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16 days start now!

November 26, 2008

Logo for 16 Days of Activism Against Gender Violence.

In 1991, women from around the world gathered to create 16 DAYS of activism against gender violence. They had come together for the first Women’s Global Leadership Institute, a project of Rutgers’ Center for Women’s Global Leadership. According to the university, “The 16 days bracket two milestones: International Day for the Elimination of Violence against Women on November 25 and International Human Rights Day on December 10.”

This year, the theme is Human Rights for Women ‹—› Human Rights for All: UDHR60. That last bit refers to the 60th anniversary of the Universal Declaration of Human Rights, which is being marked on the 10th this year. The Center for Women’s Global Leadership puts it this way: “Human rights cannot be universal without human rights for women.”

Seems kind of obvious, but here we are!

In Canada, many see the devastating effects of gender violence continue will little notice, or sense that things can change. As a result, the YWCA has relaunched its Rose Button campaign this year, bringing more of a focus on taking action to stop violence against women. According to the YWCA:

  • Over 31,000 incidents of spousal violence against women were reported to police in 2006, and it’s estimated that over 70% of incidents go unreported.
  • Women are more likely than men to be the victims of the most severe forms of intimate partner abuse, such as homicide, sexual assault and stalking.
  • Almost 40% of women in Canada who reported assault by an intimate partner said their children witnessed the violence. In half of those cases, the woman feared for her life.
  • The devastating count of missing and murdered Aboriginal women points to a deep-seated gendered and racialized violence in our culture that impacts both Aboriginal women and women of colour.

The high levels of racialized, sexualized violence directed against Aboriginal women in Canada is a national and international shame. We urge governments in Canada to recognize these threats and take concrete action now.

— Beverley Jacobs, president of the Native Women’s Association of Canada, United Nations experts on women’s rights call for Canadian action plan to stop violence against Indigenous women | November 26, 2008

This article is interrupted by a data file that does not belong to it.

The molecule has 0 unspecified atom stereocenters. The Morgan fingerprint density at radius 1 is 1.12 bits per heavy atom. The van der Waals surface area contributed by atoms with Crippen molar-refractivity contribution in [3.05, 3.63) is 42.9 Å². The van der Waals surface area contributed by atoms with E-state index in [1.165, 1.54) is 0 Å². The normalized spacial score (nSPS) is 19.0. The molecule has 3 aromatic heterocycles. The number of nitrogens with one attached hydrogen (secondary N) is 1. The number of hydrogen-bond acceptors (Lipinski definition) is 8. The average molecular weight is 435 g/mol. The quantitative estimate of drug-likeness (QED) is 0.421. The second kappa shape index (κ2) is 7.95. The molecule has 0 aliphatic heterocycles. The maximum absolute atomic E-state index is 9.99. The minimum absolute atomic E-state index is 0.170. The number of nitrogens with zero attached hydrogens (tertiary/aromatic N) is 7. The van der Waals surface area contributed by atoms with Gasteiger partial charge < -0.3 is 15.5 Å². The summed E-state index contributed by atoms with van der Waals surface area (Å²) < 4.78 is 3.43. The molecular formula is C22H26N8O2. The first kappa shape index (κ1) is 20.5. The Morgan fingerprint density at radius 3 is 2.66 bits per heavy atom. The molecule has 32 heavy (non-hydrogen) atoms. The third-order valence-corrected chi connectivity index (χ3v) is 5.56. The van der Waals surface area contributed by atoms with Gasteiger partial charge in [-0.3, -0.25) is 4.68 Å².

Today, three organizations urged “governments in Canada to recognize these threats and take concrete action now.” Their statement was a response to the United Nations Committee on the Elimination of Discrimination against Women statement that all levels of government in this country should “give priority attention to combating violence against women” and create a comprehensive national plan of action to address the social and economic factors that lead to increased risk for Indigenous women and women from ethnic minorities.

sources

United Nations experts on women’s rights call for Canadian action plan to stop violence against Indigenous women, Native Women’s Association of Canada, the Canadian Association of Elizabeth Fry Societies, and Amnesty International Canada, section15.ca announcement | November 26, 2008

external website iconSisters In Spirit - Background, Native Women’s Association of Canada

external website iconRose Button Campaign, YWCA Canada

external website icon16 DAYS of activism against gender violence, home page, Center for Women's Global Leadership
external website icon16 DAYS of activism against gender violence, 2008 theme, “Human Rights for Women ‹—› Human Rights for All: UDHR60”, Center for Women’s Global Leadership, Rutgers University
external website icon16 DAYS of activism against gender violence campaign discussion list, go here to join the 16 Days listserv
external website iconRutgers marks 16 Days of Activism Against Gender Violence, by FREDDA SACHAROW, Focus, Rutgers University | November 19, 2008

external website icon16 Days of Activism Against Gender Violence campaign, Office of the United Nations High Commissioner for Human Rights

external website icon16 Days of Activism To End Violence Against Women, United Nations Population Fund
external website iconSixteen Ways UNFPA Works to End Gender Violence

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